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We’ve said this already but spring is in the air, and with these budding times come proms, graduations, formals, weddings and parties. That’s right, it’s time to look glamourous again. This week I am featuring a project created by a special man who thoughtfully brings to pass FREE pattern-drafting tutorials on his blog Weekend Designer and shares them with the public. How divine.

The patterns on Weekend Designer are created from or inspired by designer items. By scrolling through the blog you will get the gist. I was so pleased to come across the Satin Stole posting, finding this the perfect, make-in-under-an-hour project to crown your formal wardrobe in a personalised manner. You can visit his blog to pursue the free, step-by-step stole making tutorial by clicking HERE.

I took it upon myself to make my own satin stole (pictured above left). Ok, I’ll be honest. I cut corners. I made my slit opening as one would make a machine-made button hole. I did not follow the instructions to create the finely faced slit as plotted on WD. Upon testing the instructions however, the only major difference between Weekend Designer’s pattern instructions and the stole pictured on the right (courtesy of Maggy London) is the length. If you’d like your stole to be longer than mine, I would add about 30 inches to the total length. That would mean either creating a seam in the stole (as I marked above in red) or finding a fabric which exceeds 60 inches in width.

Lustrous satin fabric shapes an elegant wrap designed with a pull-through slit opening for easy adjustability.

What you’ll need:

  • 1 yd. (0.90 m) of satin fashion fabric, 60″ wide
  • Coordinating thread
  • Small patch of fusible interfacing
  • Fray Check ® fabric sealant

Good luck, and thank you Don (from Weekend Designer). And my humble apologies for originally referring to WD as a she, I was coming down with a cold and my head was quite fuzzy…my tail’s between my legs.

9 Comments

  • Dyes_large

    Nov 17, 2010, 11.07 PMby nicaban

    beautiful and so simple!

  • Dsc_0598_large

    Aug 8, 2009, 05.34 PMby auschick

    I made this a few months ago and i love it! I would agree that it needs to be longer. Also, the instructions for the button hole completely confused me, but I got there in the end. Doing a regular button hole, i’m sure, would be fine.

  • Missing

    Aug 8, 2009, 07.45 AMby max712

    My daughter is going to a wedding in the states and I may have a go at making this it looks really good!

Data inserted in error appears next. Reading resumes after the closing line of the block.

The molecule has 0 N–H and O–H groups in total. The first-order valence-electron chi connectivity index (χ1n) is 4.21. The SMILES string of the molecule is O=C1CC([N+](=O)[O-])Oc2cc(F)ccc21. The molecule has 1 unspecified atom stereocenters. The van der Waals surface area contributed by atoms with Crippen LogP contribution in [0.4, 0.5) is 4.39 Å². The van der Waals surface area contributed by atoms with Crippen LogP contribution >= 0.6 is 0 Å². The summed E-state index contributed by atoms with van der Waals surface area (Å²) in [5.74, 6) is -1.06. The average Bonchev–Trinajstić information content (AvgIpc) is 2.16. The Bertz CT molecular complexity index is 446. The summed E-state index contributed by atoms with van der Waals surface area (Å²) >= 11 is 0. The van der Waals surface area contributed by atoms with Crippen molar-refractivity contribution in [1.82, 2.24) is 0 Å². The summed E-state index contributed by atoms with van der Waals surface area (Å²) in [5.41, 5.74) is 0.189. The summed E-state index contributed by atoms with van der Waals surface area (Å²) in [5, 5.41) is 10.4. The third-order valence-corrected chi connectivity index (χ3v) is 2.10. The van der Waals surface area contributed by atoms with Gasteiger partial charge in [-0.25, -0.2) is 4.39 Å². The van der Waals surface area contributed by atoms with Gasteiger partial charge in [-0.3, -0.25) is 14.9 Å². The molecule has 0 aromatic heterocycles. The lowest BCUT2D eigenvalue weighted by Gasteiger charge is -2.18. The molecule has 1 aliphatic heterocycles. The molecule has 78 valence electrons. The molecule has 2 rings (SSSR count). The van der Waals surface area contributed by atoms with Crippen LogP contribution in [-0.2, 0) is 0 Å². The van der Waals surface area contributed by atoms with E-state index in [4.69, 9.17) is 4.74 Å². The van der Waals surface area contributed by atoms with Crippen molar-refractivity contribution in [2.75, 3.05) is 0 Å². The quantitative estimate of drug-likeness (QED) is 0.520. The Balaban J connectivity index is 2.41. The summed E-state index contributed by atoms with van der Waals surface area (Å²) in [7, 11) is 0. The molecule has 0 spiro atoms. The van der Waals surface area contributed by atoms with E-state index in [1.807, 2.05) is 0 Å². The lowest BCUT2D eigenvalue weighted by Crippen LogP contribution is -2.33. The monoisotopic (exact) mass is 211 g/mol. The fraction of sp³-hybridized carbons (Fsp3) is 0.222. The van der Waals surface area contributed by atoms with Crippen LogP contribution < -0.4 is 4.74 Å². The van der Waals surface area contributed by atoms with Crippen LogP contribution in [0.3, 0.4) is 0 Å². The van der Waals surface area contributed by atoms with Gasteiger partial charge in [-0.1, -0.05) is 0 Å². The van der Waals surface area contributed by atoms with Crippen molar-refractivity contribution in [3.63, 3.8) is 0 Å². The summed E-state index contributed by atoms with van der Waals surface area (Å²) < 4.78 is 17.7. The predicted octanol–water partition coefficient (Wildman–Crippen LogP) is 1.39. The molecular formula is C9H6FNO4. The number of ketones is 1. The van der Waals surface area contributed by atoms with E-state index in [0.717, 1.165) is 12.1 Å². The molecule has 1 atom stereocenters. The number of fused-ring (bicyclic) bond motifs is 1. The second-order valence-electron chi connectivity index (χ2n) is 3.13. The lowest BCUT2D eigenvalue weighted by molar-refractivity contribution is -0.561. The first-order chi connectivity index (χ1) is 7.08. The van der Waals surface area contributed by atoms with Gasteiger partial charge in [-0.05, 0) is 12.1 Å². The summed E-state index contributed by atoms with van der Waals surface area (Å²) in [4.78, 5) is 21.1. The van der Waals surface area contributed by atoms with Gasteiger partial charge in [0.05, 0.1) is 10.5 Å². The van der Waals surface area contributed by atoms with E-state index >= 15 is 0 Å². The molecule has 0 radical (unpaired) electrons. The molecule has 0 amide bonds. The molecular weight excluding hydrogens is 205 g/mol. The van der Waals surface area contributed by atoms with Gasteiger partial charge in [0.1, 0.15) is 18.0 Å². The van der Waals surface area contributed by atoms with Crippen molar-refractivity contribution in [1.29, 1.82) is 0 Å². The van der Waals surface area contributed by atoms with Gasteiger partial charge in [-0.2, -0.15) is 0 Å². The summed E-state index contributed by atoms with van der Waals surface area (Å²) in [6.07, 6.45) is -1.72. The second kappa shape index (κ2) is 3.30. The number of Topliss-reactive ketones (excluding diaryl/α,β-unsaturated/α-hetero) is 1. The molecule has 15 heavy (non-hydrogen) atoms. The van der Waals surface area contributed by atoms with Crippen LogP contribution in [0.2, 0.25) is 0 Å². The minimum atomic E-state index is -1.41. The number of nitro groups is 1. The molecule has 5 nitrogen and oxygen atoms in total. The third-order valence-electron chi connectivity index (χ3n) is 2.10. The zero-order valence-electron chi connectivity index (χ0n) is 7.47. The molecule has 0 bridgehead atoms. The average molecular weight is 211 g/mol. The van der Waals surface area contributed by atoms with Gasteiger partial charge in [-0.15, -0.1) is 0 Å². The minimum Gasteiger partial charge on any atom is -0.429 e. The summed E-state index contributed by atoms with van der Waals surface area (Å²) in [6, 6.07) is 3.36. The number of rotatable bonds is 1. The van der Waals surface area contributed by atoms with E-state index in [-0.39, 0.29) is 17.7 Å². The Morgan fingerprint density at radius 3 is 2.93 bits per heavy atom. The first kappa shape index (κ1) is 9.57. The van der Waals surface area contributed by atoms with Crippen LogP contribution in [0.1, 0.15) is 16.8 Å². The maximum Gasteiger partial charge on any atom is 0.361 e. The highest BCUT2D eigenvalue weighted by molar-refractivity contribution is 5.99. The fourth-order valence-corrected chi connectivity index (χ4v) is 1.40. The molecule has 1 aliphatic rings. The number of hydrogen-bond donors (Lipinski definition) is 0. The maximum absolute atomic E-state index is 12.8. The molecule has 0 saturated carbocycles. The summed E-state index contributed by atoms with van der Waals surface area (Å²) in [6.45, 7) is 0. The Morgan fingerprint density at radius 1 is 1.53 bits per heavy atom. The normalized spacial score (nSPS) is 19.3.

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    Apr 23, 2009, 06.19 AMby sewverytall

    Very pretty stole, especially made from satin. You could certainly run your pattern pieces the other direction without affecting the design or drape of the stole. There is really no difference in lengthwise or crosswise grain on satin. Then you could make it as long as you want. I would buy extra fabric to make a matching evening bag. If you wonder how long you’d like your stole, just grab a piece of woven fabric from your stash and wrap it around yourself to see. Thanks for letting us know about Don’s site…and thank you to Don.

  • Da32dab90de1ac3fb457a7dd74fefe0ca9567975_large

    Apr 22, 2009, 12.57 PMby bnat202002

    Once the idea of a great and beautiful

  • Missing

    Apr 21, 2009, 03.28 PMby glorialavonne

    Lovely. If you cut the stole in the other direction it might not lay as the designer of the orginal made it to be. However buying more fabric allows you to make matching gloves, bag, and hair piece. Put this with Nora’s dress in that stunning effect has heads turning. HMMMM Very lovely.

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    Apr 21, 2009, 12.29 PMby kimberlyerin

    If you cut the fabric the other way, you’d have to buy more yardage, right? And then might not have a use for what’s left over.

  • Strickliesl_large

    Apr 20, 2009, 05.48 AMby buzzybee

    Why not cut out the pattern from the fabric in the other direction, no seam would be needed and you could make your stole as long as you want. Or am I missing something?

  • 990745-073_large

    Apr 16, 2009, 09.57 PMby nehmah

    Thanks Laurie, I was beginning to give serious thought about a visit to the ophthalmologist. I was sure the WK Designer was male. Whoever he is, I love this blog. It is the only one I read through every update. Nehmah

    • This is a question
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